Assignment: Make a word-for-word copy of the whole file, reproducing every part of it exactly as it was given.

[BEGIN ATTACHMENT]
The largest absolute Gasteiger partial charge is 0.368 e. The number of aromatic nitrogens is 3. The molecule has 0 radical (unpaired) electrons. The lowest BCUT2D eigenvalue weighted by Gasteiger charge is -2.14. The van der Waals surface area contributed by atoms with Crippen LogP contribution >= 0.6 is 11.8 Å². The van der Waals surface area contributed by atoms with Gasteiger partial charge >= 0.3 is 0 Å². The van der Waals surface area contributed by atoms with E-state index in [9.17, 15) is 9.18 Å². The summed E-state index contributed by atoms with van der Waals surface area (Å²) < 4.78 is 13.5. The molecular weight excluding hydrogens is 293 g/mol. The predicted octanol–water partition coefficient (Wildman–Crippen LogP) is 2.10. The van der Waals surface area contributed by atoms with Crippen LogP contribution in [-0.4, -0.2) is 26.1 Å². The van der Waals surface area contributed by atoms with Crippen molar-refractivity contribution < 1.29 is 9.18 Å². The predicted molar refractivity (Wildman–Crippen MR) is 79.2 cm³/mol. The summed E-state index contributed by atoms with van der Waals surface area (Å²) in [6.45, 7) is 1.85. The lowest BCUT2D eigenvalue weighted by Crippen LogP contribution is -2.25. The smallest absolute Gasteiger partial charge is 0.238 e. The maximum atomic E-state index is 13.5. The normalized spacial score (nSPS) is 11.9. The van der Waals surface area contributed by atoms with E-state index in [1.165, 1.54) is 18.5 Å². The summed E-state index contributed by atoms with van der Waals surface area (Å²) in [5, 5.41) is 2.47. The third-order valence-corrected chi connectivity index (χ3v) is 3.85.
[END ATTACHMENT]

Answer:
The largest absolute Gasteiger partial charge is 0.368 e. The number of aromatic nitrogens is 3. The molecule has 0 radical (unpaired) electrons. The lowest BCUT2D eigenvalue weighted by Gasteiger charge is -2.14. The van der Waals surface area contributed by atoms with Crippen LogP contribution >= 0.6 is 11.8 Å². The van der Waals surface area contributed by atoms with Gasteiger partial charge >= 0.3 is 0 Å². The van der Waals surface area contributed by atoms with E-state index in [9.17, 15) is 9.18 Å². The summed E-state index contributed by atoms with van der Waals surface area (Å²) < 4.78 is 13.5. The molecular weight excluding hydrogens is 293 g/mol. The predicted octanol–water partition coefficient (Wildman–Crippen LogP) is 2.10. The van der Waals surface area contributed by atoms with Crippen LogP contribution in [-0.4, -0.2) is 26.1 Å². The van der Waals surface area contributed by atoms with Crippen molar-refractivity contribution < 1.29 is 9.18 Å². The predicted molar refractivity (Wildman–Crippen MR) is 79.2 cm³/mol. The summed E-state index contributed by atoms with van der Waals surface area (Å²) in [6.45, 7) is 1.85. The lowest BCUT2D eigenvalue weighted by Crippen LogP contribution is -2.25. The smallest absolute Gasteiger partial charge is 0.238 e. The maximum atomic E-state index is 13.5. The normalized spacial score (nSPS) is 11.9. The van der Waals surface area contributed by atoms with E-state index in [1.165, 1.54) is 18.5 Å². The summed E-state index contributed by atoms with van der Waals surface area (Å²) in [5, 5.41) is 2.47. The third-order valence-corrected chi connectivity index (χ3v) is 3.85.